Battle Tendency is a brief 69 chapters, and it manages to make better use of its runtime than either Phantom Blood or Stardust Crusaders. Each section of the story seems like an organic escalation of the one that came before, and Araki doesn’t waste a dozen chapters painstakingly detailing Jonathan and Dio’s childhoods, or well over a hundred for the Crusaders to fight forgettable Stand Users just to get to Egypt. Both parts have improved pacing in the anime, but Battle Tendency feels like it doesn’t need that same attention.
The side characters also get significantly more to do than in Part One, which improves on the variety in the fights. Caesar vs Wamuu is arguably the best fight in the entirety of Battle Tendency, and that softens my critique that Araki underutilized Caesar overall. His death before the final confrontation with the Pillar Men is a little underwhelming, and it feels like it was just a device for him to give the remainder of his hamon to JoJo. A sentimental moment, and the scene where Joseph and Lisa Lisa grieve for Caesar is one of the best in the story, but it’s a retread of the scene from Part One where Baron Zeppeli does the same for Jonathan.
Caesar is established earlier on as a rival and friend to Joseph, and it’s one of the best executed relationships in the series. Not to spend too much of my time on Part Two just ragging on Part Three, but the friendship between the Crusaders never approaches the same chemistry between Joseph and Caesar. Killing him off before the final fight, or even at all, feels like a waste of potential to give the big battle some more emotional heft. I disagree with the notion that characters need to die in order to make an anime more powerful, but considering how little Speedwagon or Lisa Lisa do here, it would have been more emotionally affecting to kill one of Joseph’s mentors.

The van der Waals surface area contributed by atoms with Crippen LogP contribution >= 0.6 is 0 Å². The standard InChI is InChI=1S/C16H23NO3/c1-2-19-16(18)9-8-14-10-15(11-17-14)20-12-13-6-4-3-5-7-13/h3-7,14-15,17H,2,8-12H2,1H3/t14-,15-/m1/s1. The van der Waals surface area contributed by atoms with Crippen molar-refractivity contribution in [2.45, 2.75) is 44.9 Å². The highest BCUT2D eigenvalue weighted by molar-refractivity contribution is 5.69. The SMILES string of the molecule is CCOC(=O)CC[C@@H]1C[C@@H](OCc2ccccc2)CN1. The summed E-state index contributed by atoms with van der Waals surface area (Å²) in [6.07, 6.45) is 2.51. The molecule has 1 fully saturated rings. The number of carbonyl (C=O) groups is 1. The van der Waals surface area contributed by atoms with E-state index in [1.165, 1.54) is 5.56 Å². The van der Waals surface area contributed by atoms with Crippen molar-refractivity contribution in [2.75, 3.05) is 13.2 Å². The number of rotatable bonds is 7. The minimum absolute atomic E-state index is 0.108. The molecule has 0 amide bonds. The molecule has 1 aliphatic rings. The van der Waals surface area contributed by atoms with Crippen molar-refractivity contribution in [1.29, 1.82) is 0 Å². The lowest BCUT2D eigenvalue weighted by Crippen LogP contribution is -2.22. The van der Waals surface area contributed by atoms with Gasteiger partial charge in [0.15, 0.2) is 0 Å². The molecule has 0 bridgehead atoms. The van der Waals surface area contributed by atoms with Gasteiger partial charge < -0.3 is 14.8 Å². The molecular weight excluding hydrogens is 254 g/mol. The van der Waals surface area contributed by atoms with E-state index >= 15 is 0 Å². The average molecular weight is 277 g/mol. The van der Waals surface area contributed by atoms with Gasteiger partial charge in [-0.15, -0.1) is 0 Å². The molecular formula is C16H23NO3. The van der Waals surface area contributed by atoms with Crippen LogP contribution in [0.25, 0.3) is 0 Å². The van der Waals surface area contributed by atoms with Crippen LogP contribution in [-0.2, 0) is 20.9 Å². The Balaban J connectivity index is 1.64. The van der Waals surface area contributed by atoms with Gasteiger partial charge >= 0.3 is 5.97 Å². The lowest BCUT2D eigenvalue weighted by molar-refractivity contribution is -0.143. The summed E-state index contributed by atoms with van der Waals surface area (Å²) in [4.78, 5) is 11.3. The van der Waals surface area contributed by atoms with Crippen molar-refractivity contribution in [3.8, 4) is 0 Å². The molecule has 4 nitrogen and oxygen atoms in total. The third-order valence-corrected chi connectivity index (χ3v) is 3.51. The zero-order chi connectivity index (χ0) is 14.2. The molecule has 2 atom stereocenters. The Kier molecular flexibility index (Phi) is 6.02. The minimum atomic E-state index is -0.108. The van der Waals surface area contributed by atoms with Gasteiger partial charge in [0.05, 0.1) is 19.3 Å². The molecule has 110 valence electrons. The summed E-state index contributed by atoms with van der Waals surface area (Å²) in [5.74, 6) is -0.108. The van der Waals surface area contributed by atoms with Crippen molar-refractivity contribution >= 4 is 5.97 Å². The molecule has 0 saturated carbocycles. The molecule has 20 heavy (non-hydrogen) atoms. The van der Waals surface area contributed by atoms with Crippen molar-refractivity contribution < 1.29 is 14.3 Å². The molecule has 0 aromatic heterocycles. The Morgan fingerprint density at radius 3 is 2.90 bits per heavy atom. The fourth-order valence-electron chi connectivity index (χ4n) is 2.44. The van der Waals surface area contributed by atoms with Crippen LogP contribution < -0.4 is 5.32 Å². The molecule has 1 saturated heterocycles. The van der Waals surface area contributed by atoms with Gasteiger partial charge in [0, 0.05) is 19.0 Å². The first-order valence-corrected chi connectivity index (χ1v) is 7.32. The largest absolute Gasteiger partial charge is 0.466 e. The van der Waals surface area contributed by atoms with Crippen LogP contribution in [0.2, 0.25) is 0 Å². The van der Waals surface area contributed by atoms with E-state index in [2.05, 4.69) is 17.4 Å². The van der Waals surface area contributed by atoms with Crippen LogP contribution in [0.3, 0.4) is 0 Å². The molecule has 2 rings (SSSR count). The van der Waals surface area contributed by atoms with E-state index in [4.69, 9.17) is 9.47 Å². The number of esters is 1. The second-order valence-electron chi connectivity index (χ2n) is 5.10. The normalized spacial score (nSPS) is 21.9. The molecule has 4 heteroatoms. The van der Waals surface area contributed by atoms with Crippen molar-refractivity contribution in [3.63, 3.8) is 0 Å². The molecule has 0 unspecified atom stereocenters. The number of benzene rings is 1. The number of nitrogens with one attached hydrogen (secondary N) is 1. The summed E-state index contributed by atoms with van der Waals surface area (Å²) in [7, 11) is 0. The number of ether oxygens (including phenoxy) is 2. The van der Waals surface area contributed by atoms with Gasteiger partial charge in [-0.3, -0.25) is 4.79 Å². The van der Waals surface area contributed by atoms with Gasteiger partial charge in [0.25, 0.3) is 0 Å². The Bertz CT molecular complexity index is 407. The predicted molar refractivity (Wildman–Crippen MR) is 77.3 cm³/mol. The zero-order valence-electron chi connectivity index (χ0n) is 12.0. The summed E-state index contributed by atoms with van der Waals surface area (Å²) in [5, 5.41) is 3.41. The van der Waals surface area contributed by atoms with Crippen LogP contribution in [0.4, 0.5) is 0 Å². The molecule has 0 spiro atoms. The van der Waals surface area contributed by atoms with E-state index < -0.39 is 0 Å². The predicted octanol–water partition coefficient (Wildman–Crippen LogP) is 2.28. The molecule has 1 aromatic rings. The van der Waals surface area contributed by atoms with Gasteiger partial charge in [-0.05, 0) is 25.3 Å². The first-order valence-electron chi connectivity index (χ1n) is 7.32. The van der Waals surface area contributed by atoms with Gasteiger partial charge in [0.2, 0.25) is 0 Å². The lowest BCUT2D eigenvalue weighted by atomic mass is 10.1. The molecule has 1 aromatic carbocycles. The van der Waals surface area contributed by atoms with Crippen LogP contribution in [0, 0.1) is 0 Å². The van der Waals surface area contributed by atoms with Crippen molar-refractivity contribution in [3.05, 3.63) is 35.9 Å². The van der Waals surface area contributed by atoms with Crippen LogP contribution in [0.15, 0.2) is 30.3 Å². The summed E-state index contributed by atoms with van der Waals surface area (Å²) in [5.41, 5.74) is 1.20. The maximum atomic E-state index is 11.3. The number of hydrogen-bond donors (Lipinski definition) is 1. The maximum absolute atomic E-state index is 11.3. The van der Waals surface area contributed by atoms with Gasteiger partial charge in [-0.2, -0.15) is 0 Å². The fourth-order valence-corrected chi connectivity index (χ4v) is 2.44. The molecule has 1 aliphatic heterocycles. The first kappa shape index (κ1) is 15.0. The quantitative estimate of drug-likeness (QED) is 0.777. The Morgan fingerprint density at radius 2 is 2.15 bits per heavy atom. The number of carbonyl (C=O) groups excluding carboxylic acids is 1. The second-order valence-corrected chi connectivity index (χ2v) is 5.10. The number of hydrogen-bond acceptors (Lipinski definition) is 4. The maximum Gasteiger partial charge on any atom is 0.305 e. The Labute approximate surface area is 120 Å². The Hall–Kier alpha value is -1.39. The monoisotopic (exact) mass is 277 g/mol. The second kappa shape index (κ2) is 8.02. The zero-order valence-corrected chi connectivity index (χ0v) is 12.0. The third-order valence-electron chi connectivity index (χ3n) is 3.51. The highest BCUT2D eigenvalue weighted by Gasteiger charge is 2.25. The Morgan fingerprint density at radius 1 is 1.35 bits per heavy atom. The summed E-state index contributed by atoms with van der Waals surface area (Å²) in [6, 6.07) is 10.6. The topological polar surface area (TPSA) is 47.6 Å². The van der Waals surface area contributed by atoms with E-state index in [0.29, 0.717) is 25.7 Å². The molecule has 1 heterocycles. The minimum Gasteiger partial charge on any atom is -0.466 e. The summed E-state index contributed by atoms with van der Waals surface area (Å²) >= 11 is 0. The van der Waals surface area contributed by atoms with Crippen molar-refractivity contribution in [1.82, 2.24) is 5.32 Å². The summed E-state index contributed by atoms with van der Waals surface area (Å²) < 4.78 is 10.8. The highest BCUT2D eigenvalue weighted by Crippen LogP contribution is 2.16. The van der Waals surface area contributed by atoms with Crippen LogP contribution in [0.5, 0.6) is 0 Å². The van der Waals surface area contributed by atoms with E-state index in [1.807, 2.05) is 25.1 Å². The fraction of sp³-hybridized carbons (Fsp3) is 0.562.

But I’m here to critique, not to rewrite a manga that was released years before I was born, so I digress. The fight between Joseph and the Pillar Men is legendary, making use of all the series’ wild energy and creative problem solving. The chariot race is full of this, but a personal favorite is Wamuu sinking into the horses and using his ability to change his body’s shape in strange ways. JoJo is all about fights with very specific abilities being used across a variety of applications, and the chariot race is a good demonstration of that.
And then, Joseph vs Peak Specimen Kars is another thing entirely. We do run into the problem where Araki makes his final villain too strong for anyone to reasonably defeat, which will become a recurring theme. However, considering Phantom Blood established a willingness to kill off its protagonist, having such a powerful antagonist makes for a much more nerve-wracking conclusion. Until Joseph reappears in the epilogue at his own funeral, his death seems far likelier than surviving a tremendous fall from the sky into the ocean and washing up on shore.
This would lead into a problem that plagues JoJo throughout its various Parts; that characters “die” so often that death is robbed of any meaning. I won’t address it here, because it only becomes a real issue in Part Three and then especially in Part Five, so I’ll have to see which of those retrospectives can afford an extra 500 words on why death needs to have real menace in order for a story to be taken seriously. Considering Joseph needs to go on and sire the next of the Joestar line, it’s fair to let him live, and then have him somehow survive every subsequent part.